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Examples of Financial Help

These Were Real Financial Questions Asked by Real People

The examples below are from some of our visitors that needed financial help. Please note that any advice or suggestions made from this site are only suggestions and should not be deemed as professional, legal advice. Please see our disclaimer for more information.

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Question:

I am 40. I am contemplating selling an inherited property for a net of around $1MIL. As I am disabled, I work freelance from home so income I generate is not constant and very low. With the markets as they are and everything losing.......what is the best way to invest this money so that I do not risk the principal and have a livable 'wage' every year????

Response:

There is always a trade off between the return you receive on your investment and the amount of risk that the principal is in. The least risky investment that you could invest your money in would be CD's or a money market account. These types of investments pay 3-4% interest and, on a million dollars, would yield about $30,000 to $40,000 per year. However, since you are still young and have such a long time to live, if you spend the $30-$40k yield each year, your principal will not grow and the value of $30-40k will decline quite significantly over time. A balanced portfolio, that provides enough growth to fund your future requirements, but that reduces as much risk as possible, would seem more appropriate. Typically, a portfolio like this would consist of 60-70% stocks (mutual funds), 15-25% bonds (bond funds) and 10-15% cash (money markets or CDs). In your case, you'd probably want to adjust the level of stocks down and bonds and cash upward.

Unfortunately, there are too many alternatives to go over in an email. If you really need help investing your money, you may want to meet with a financial advisor. You can find one at your local bank or at financial service companies like American Express. Be careful who you pick as the full service providers charge big fees and the banks don't often have a good portfolio of investments to offer. If you are interested in investing the money yourself, you can easily do it through a low cost online investment account at etrade. They offer access to almost all publicly traded mutual funds and bond funds, as well as competitive money market accounts.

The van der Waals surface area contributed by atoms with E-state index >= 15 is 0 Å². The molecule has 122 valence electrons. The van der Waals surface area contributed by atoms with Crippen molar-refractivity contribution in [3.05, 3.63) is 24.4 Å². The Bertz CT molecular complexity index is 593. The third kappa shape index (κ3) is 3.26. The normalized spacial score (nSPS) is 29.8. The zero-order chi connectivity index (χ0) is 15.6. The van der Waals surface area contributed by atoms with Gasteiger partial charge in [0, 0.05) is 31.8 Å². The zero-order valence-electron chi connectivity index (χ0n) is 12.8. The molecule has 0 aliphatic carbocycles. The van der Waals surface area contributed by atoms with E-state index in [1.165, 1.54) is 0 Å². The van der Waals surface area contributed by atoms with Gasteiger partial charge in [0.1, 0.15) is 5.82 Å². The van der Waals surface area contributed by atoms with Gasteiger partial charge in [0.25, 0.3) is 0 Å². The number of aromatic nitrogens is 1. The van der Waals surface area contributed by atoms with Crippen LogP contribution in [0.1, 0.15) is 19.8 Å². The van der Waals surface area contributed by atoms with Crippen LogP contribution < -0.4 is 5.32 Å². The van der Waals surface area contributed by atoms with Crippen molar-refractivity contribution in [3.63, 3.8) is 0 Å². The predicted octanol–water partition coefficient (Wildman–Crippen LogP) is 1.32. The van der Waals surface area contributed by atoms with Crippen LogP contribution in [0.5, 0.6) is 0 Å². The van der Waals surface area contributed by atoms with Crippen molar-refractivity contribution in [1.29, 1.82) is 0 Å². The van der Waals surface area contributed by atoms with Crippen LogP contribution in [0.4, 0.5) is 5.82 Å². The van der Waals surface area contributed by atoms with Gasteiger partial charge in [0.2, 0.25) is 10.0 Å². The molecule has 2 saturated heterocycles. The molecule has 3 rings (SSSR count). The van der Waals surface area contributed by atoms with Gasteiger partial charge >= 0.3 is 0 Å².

Question:

I have a question I have been trying to get an answer to with no success. Does it make sense to pay down my mortgage by making extra payments if I plan to sell the house in 5 years or less? I hope you can help. Thanks.

Response:

It definitely doesn't hurt to make extra payments on your mortgage. The key in looking at a decision like this is to make sure that you are optimizing your money. Make sure that you are paying off your highest interest rate debt. If your mortgage rate is 7% and your tax rate is 40%, then your net mortgage rate is really only 4.2%. If you have any credit card debt or other debt that is higher than this rate (auto loan, boat loan, student loan, etc) it might make sense to pay that debt off first.

Alternatively, if you thought you could invest the money and receive a return greater than your mortgage rate, that would also be a reasonable alternative to paying down your mortgage.

Getting back to your original question, it definitely makes sense to pay down your mortgage faster. Every extra payment that you make will not only reduce the amount of interest and increase the principal payment of the loan, but it will also do so for every payment made in the future (in your case, for the next five years).

Question:

We are a retired couple Given the problems with the stock market, does a savings account paying 3% sound like a good place for us to park our money? We're afraid that it's being eaten up by the bad stock market and we are probably too old to play the "stay in for the long